Seldom are plays' titles layered with as many different meanings as Aidan Matthews's Communion, which is being given its American premiere by the Origin Theatre Company at the Phil Bosakowski Theatre. Open up a dictionary to the word "communion," make your way through the list of definitions, and you'll learn everything you need to know about the message and meaning of this darkly comic romp along the border between life and death.
That's an area in which Matthews demonstrates considerable facility; he points up moments of heavy sentimentality with the same ease that he highlights instances of unexpected humor. But he never strays far from the dictates of his title: Communion is always clearly in his mind whether examining how family and friends come together during a crisis, how long-broken bonds can be mended, the specific rituals of a Catholic Mass, or how people of different faiths may co-exist peacefully.
For an Irish playwright writing about Irish characters, the last-named element is perhaps to be expected. But it surprisingly becomes the central thread holding the rest of the story, which is set in a fashionable Dublin suburb, together. For Jordan McHenry (Ean Sheehy), a 30-year-old medical student slowly dying of a brain tumor, faith is not a regular thing; for his manic-depressive younger brother Marcus (J. Kennedy), it's a weakness worthy of scorn; for their mother, Martha (Barbara Sims), it's the defining principle of life. Of course, clashes between the three occur frequently.
But over the course of the play - roughly the last six weeks of Jordan's life - each character comes to not only understand his or her own faith better, but respect others' beliefs as well. Yet in the hands of Matthews and this production's director M. Burke Walker, the results are never preachy or mawkish. The show's dramatic centerpiece, a lengthy Mass that Father Anthony (Colin Lane) delivers at Jordan's bedside with Jordan's family and Methodist neighbor Arthur (John Seidman) and Marcus's Protestant girlfriend Felicity (Jessica Dickey) present, is respectful of religion, the play's characters, and the situations in which they're all entrenched. The scene builds moment upon moment and words upon feelings in ways so intricate and subtle that the final occurrence in the scene (and thus the first act) feels truly intrusive, even anticlimactic.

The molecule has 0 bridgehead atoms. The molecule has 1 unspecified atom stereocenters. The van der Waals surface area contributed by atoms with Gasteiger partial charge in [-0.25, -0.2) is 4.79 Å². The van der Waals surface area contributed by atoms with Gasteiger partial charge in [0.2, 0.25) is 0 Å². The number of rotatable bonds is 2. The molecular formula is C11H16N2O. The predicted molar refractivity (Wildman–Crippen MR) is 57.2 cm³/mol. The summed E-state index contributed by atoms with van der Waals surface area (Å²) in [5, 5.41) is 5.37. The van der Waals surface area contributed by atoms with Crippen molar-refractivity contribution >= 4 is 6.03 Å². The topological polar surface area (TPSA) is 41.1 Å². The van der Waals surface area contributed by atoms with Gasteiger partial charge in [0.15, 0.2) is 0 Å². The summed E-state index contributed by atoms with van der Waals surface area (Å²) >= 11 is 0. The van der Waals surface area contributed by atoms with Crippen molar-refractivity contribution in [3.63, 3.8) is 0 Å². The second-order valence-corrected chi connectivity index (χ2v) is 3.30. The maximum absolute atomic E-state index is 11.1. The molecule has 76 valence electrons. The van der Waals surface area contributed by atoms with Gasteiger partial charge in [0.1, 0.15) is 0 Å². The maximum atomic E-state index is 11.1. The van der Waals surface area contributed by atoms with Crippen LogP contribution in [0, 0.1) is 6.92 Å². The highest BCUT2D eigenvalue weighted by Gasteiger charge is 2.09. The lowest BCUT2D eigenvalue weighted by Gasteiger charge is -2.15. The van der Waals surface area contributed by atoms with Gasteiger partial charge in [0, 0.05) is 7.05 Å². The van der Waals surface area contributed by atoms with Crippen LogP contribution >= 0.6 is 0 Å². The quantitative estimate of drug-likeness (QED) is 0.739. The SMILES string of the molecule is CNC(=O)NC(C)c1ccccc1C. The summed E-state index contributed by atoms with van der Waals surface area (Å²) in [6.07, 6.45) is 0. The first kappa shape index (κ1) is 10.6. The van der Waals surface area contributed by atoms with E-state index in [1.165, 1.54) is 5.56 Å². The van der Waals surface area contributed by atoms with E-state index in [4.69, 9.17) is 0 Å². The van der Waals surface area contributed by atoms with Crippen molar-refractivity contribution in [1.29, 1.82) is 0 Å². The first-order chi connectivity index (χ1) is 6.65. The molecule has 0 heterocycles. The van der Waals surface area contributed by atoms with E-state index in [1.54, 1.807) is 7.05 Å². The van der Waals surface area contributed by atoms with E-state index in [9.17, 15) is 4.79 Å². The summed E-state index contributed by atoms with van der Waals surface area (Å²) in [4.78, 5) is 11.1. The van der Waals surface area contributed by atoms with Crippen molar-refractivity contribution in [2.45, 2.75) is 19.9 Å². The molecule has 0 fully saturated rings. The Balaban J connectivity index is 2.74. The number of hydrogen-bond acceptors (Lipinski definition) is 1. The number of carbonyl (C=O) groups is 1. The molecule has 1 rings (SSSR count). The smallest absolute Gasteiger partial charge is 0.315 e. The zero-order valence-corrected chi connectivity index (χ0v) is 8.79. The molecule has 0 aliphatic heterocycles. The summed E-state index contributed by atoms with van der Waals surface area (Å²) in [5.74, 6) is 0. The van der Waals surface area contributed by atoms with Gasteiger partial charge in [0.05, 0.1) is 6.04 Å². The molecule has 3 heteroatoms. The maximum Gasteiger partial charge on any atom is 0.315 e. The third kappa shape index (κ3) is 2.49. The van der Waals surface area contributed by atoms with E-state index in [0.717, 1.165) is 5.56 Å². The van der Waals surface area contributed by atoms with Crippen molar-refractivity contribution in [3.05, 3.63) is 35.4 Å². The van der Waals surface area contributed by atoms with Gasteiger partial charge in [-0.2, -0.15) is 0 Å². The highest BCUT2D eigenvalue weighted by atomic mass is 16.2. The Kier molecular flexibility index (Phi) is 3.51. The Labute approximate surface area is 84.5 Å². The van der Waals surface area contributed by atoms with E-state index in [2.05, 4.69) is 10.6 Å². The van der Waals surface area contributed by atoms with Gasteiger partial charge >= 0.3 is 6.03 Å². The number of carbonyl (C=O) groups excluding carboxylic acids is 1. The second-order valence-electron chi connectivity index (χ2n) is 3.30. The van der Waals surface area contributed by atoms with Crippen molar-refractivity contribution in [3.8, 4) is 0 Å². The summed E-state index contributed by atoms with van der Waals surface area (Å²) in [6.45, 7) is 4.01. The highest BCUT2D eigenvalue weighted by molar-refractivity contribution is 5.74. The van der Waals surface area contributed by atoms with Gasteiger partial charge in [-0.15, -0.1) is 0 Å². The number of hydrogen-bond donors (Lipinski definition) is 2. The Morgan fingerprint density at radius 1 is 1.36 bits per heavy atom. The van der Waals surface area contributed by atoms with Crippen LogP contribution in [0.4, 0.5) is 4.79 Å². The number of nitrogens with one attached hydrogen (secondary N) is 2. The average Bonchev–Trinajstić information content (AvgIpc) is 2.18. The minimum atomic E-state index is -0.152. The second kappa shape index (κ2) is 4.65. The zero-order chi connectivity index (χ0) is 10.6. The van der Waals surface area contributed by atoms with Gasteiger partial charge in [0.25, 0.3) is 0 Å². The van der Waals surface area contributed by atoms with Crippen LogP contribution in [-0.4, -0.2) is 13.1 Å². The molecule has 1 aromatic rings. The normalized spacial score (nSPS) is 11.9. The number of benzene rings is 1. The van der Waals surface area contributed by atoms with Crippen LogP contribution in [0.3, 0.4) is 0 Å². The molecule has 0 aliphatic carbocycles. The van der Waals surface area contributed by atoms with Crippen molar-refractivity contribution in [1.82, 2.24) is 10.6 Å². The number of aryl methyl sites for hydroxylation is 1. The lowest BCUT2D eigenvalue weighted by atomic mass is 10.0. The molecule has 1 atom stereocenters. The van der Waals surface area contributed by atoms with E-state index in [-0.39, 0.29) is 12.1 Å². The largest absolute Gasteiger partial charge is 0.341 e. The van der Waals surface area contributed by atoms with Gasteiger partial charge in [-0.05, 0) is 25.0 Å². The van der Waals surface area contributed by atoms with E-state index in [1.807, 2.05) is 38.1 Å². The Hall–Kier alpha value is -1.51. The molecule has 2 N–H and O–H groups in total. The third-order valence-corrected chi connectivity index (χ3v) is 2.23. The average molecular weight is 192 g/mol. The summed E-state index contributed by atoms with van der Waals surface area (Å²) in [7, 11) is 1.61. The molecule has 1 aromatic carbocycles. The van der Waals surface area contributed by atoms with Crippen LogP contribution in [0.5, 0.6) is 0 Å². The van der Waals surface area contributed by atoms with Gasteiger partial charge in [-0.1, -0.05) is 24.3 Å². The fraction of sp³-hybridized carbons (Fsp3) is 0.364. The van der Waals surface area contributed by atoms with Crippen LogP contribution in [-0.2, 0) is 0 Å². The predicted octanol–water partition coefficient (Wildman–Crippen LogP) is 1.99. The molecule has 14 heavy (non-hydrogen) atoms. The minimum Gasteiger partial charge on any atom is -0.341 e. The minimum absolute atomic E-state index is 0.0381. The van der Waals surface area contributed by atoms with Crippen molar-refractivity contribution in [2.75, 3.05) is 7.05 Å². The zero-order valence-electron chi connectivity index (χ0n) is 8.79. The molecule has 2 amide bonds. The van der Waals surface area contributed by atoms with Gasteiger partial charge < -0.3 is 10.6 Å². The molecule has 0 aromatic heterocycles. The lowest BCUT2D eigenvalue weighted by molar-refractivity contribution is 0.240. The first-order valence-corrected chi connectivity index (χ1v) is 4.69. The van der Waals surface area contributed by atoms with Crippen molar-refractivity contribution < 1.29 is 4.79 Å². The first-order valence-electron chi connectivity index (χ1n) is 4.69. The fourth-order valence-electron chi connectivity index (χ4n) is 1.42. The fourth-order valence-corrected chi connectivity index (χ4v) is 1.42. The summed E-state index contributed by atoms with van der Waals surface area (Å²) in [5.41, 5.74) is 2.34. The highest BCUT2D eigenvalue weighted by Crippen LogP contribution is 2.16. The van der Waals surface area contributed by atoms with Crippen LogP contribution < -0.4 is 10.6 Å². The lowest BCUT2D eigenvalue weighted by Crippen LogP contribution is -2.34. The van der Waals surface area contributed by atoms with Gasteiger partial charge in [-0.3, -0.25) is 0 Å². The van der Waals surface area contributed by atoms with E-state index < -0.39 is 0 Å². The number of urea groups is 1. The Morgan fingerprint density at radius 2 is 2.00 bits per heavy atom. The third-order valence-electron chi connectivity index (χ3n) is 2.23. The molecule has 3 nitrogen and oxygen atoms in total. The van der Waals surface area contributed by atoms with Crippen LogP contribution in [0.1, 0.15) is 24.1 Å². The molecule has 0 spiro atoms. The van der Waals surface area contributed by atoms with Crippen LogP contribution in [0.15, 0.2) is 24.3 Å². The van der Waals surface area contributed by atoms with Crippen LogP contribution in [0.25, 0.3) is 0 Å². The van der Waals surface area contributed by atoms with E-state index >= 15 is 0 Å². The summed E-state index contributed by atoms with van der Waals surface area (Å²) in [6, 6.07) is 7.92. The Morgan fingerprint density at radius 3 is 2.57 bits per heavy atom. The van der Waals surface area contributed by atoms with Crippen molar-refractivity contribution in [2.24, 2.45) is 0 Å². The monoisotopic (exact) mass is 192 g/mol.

If Matthews runs into trouble, it's in maintaining this balance between often brilliantly realized ideas and the requirements of Communion as a theatre piece. Some scenes burst with theatricality and emotion - the Mass or Felicity's removing Jordan's sweat with a hair dryer in a scene almost as erotic as it is heartbreaking, representing Jordan's final sensual experience. Other times, Matthews tries too desperately to work in an epigram or other terse philosophical rumination (Jordan's "All that lies ahead of us are the lies we've told each other in the past" is a typical example), and the play feels - if only briefly - constructed and false. An overlong and mostly unnecessary epilogue, which frantically ties up remaining loose ends, also doesn't help.
But most of Communion works so well that it's easy to forgive Matthews for his occasional lapses. He's sharply defined a complex and constantly changing set of relationships that have been beautifully brought to life by Burke's sensitive direction and an acting company providing a host of compelling performances. If Kennedy sometimes fails to tap into Marcus's convoluted mental state, his work elsewhere is sterling, and Sheehy and Sims are also especially convincing in their roles, particularly when performing together. Remaining dry-eyed through their final minutes together might rank as one of the season's most daunting theatrical challenges.
By the end of the play, scenes of such rich feeling have blended almost seamlessly with jokes both good-hearted and cruel (Marcus's spicing up of a dry religious text early in the show is particularly amusing) and life-affirming sentiment. This results in a vibrant portrait of the challenges, rewards, and occasional detriments of unconditional love, and gives Communion the depth and appeal that help it play so simply, so wisely, and so lovingly.
Origin Theatre Company